BRUSSELS (Reuters) - Regulators and operators should act now to improve safety at nuclear power plants, the EU energy commissioner said on Thursday, following inspections across the European Union.
The stress tests, carried out in the aftermath of the Fukushima disaster, found safety improvements costing between 10 billion ($12.90 billion) and 25 billion euros were necessary in European plants, a draft seen by Reuters showed this week.
“Nearly everywhere there is major potential for improvement,” Energy Commission Guenther Oettinger told reporters.
“We therefore think that we should talk together with operators and regulatory authorities to act rapidly so that the highest possible standards can be guaranteed very soon.”
One of the lessons of Fukushima was that two natural disasters could strike at the same time and knock out the electrical supply system of a plant completely, so it could not be cooled down.
The stress tests sought to avert any repeat of that series of events by establishing whether nuclear plants can withstand natural disasters, aircraft crashes and management failures, as well as whether adequate systems are in place to deal with power disruptions.
Among the findings were that on-site seismic instruments should be installed or improved in 121 reactors.
In addition, 24 reactors did not have a back-up emergency room in case the main control room became uninhabitable.
Because EU authorities do not have power to determine the energy mix of member states, the stress tests were voluntary, but Oettinger said they would not just be “put in a drawer”.
“We are at the beginning of a new European safety dynamic,” he said.
He confirmed the Commission would follow up with legislative proposals early next year to enhance safety.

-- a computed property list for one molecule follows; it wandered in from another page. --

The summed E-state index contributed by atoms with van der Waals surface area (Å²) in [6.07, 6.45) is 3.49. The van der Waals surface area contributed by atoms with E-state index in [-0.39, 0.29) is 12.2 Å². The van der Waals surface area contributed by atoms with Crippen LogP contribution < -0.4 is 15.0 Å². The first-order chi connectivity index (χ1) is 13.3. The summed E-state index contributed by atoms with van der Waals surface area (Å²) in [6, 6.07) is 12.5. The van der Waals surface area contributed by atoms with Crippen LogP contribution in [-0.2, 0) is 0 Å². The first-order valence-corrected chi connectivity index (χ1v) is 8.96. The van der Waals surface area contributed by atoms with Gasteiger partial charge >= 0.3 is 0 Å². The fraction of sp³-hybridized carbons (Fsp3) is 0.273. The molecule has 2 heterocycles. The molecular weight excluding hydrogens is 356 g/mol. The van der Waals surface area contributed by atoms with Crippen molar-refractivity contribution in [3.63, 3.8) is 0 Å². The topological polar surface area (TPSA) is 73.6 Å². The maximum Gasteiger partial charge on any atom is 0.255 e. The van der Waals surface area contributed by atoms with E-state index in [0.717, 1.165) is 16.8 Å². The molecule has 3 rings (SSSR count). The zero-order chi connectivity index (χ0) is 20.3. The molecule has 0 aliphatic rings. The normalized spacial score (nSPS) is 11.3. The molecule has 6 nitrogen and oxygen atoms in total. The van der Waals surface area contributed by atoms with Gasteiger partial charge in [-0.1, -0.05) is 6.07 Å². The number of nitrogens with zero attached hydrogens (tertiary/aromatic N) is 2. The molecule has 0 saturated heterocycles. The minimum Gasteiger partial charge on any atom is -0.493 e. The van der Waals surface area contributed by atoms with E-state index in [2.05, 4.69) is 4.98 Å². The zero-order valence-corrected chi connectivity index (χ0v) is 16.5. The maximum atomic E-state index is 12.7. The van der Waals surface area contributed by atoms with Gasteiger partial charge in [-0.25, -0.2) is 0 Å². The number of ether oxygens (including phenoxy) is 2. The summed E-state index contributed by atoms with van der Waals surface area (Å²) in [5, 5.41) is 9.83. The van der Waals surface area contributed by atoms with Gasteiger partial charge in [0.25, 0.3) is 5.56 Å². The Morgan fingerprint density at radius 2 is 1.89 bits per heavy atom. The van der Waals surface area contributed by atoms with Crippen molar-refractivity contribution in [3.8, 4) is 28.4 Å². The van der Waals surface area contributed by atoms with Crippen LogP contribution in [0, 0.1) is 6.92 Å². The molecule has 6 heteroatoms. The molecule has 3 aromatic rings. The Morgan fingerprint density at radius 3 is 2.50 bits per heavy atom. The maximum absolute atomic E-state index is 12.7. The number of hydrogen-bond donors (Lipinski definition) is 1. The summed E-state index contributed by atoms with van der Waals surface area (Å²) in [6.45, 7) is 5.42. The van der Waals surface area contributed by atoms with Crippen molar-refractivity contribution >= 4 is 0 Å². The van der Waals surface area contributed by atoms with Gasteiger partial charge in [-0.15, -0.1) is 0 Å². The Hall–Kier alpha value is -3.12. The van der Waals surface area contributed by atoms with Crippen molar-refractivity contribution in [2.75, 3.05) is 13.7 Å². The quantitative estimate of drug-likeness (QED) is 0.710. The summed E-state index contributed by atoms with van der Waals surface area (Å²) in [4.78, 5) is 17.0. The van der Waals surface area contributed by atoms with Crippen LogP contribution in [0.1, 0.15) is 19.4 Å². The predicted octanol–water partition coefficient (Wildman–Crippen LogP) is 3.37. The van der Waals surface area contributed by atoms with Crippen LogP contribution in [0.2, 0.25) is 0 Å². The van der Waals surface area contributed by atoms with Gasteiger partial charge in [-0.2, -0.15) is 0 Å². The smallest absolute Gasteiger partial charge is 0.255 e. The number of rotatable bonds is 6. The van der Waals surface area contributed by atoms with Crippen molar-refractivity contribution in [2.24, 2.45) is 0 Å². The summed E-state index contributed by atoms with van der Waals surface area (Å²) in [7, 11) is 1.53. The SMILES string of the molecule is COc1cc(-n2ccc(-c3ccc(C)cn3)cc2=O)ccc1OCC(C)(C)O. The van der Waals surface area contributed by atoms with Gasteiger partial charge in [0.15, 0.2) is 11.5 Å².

The proposals would include insurance and liability, but Oettinger said it was not yet clear what that might mean for electricity bills.
Austria, which banned nuclear plants in 1974, said the stress tests were “good, but not good enough”.
“Our demand is very clear: retrofit nuclear plants or shut them down,” Austrian Environment Minister Niki Berlakovich told reporters in Vienna, referring to the possibility of adding safety measures.
Rebecca Harms, a Green member of the European Parliament, told Reuters Television the stress tests report had dodged the tough questions, but said they had still served to highlight the problems.
“Mr Oettinger has done the debate on lacking security standards a great favor,” she said.
She added that the tests had “produced a handsome list of deficiencies, showing that there is a large deficit of security standards in every country that runs nuclear power plants”.
ASN, the nuclear regulator in France, which relies on atomic energy for about 75 percent of its power, was highly critical of the report, saying “some important recommendations had been ignored”.
It has already said France needs to invest billions of euros.
The chief inspector of Britain’s nuclear plants, Mike Weightman, who also made recommendations for improvements after Fukushima, said: The stress test process was a valuable exercise, reinforcing the conclusions we had reached here in the UK”.
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Additional reporting by Oliver Denzer; Michael Shields in Vienna; Marion Douet in Paris; editing by William Hardy and Jason Neely